In the context of the SDGs Summit 2019, Together 2030 and Newcastle University are launching the 4th perceptions survey report.
Together 2030 and Newcastle University’s annual perceptions survey gathers stakeholders’ perspectives on national follow up and review of the SDGs.
This year’s report Commitments and challenges: stakeholder participation in follow up and review of the Sustainable Development Goals, 2019 poses three main questions: (1) how extensive is stakeholder awareness of, and participation in, the process of VNRs -including participation by marginalised groups? (2) How, and how meaningfully, are stakeholders involved in review and implementation processes, and (3) Have stakeholders seen progress on SDG implementation since 2015?
The report finds that there has been progress on increasing civil society awareness of, and participation in VNRs –though it is unclear how far this reflects improved government efforts, or greater self-organisationon the part of stakeholders. There is no evidence, though, that this awareness and engagement have made the VNRs more rigorous or effective in catalyzing SDG implementation; most respondents see little progress in their countries after VNRs.
We also find that VNR processes continue to exclude “left behind” groups. Compared to previous years, this survey asked more open answer questions about civil society experiences of good and bad practice in review and implementation. It is clear, from respondents’ answers, that VNR processes have been varied, and not always consistent with the UN’s Guidelines and Handbook for VNRs.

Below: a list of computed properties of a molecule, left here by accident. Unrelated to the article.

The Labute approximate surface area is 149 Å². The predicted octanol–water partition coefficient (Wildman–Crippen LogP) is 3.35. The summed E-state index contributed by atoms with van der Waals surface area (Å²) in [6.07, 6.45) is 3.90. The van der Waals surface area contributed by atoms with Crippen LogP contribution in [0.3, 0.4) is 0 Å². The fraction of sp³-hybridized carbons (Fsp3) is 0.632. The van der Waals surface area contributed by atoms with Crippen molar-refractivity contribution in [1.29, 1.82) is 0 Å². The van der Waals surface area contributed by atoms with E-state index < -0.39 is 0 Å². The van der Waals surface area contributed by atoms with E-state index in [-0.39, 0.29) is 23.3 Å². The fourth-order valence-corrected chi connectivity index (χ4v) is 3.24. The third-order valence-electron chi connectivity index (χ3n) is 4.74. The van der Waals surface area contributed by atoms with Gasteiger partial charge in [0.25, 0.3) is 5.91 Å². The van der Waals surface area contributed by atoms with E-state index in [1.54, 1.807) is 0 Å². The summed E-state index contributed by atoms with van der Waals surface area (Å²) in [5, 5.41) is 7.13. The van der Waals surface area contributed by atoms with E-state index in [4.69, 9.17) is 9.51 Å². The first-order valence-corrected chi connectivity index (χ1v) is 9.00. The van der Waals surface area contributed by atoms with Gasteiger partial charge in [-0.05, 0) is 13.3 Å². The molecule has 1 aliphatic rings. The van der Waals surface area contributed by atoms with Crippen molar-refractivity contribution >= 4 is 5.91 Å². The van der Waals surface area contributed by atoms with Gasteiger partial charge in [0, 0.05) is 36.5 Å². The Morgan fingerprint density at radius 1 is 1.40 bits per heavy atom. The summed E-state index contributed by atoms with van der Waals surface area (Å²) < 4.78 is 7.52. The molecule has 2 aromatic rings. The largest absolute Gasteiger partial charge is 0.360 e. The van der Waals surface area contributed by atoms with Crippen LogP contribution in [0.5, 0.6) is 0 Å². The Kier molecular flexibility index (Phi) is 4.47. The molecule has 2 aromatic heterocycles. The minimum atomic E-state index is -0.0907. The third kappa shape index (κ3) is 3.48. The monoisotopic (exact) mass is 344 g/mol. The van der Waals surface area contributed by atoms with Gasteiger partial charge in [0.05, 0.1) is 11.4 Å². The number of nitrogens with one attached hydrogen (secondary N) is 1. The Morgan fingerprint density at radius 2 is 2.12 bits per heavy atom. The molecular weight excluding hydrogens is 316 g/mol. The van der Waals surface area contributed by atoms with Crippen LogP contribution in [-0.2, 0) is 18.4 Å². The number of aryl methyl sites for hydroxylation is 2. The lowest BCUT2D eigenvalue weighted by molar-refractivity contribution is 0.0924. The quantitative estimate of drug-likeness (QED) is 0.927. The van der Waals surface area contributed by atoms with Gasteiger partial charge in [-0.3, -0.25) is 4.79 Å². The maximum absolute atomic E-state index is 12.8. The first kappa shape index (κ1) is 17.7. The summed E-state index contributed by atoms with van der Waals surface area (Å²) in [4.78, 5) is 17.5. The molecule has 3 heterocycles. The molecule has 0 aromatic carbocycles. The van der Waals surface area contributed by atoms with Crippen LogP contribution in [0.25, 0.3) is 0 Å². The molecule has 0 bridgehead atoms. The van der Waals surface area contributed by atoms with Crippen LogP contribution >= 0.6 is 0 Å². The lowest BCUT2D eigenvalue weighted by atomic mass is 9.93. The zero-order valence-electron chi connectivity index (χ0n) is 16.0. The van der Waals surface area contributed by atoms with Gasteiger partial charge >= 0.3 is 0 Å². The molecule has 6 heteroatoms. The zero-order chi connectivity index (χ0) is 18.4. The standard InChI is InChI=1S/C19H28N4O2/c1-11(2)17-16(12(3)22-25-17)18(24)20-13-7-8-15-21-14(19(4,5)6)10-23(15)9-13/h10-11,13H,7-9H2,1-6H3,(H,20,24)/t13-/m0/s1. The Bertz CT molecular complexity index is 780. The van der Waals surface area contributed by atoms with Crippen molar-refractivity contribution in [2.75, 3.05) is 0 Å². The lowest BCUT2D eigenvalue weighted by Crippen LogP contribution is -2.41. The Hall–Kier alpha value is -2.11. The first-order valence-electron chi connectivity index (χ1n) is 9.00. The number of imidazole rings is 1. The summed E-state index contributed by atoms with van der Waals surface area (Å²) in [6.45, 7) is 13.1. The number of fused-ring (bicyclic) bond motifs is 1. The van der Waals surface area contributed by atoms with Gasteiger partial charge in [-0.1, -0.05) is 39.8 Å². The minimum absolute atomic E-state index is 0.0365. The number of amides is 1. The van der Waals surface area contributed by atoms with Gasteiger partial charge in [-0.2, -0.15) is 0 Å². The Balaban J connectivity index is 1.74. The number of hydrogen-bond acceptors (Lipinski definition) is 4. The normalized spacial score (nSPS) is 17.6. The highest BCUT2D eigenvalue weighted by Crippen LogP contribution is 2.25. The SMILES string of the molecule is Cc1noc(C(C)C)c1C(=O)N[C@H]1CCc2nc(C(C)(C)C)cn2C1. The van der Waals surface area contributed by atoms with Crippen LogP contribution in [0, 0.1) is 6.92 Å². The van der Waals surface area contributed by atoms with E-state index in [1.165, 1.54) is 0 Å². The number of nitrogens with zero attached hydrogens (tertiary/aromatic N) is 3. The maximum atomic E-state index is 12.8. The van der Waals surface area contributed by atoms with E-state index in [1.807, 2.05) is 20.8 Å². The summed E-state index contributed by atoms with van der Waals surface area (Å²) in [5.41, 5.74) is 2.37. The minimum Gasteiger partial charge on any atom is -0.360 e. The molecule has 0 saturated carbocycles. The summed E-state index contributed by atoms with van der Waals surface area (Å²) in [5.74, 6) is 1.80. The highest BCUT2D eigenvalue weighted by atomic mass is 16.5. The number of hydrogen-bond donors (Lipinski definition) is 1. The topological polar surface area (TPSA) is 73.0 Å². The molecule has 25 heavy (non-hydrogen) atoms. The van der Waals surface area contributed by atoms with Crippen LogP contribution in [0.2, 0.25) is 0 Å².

The report suggests the need for continued mobilization by civil society beyond national VNR processes, greater attention to how VNRs can promote meaningful progress in implementation, and an effort to identify and spread best practice in inclusive, participatory review and implementation.
The survey received 159 responses from a range of stakeholders. The vast majority of respondents to the survey were from civil society organisations and international organisations. The survey comprised approximately 20 questions –though not all questions were directed to all respondents. It was issued in three languages: English, Spanish and French, and was shared broadly with civil society and stakeholder mailing lists and via social media from 10 June –4 July 2019.
The survey gathered a lower number of responses than last year (159 versus 264 in 2018). The dissemination methods and context, differences in the surveys and the different countries involved across the two years make it difficult to determine the cause of this drop in responses. Causes could include (i) differences in timing (as the survey took place slightly later in the year this year) or promotion of the survey; (ii) more responses on behalf of a number of organisations (iii) different levels of engagement in the national contexts of countries under review and (iv) lower engagement with the SDGs by stakeholders in general or (v) ‘survey fatigue’ by stakeholders in the context of a number of other surveys being run.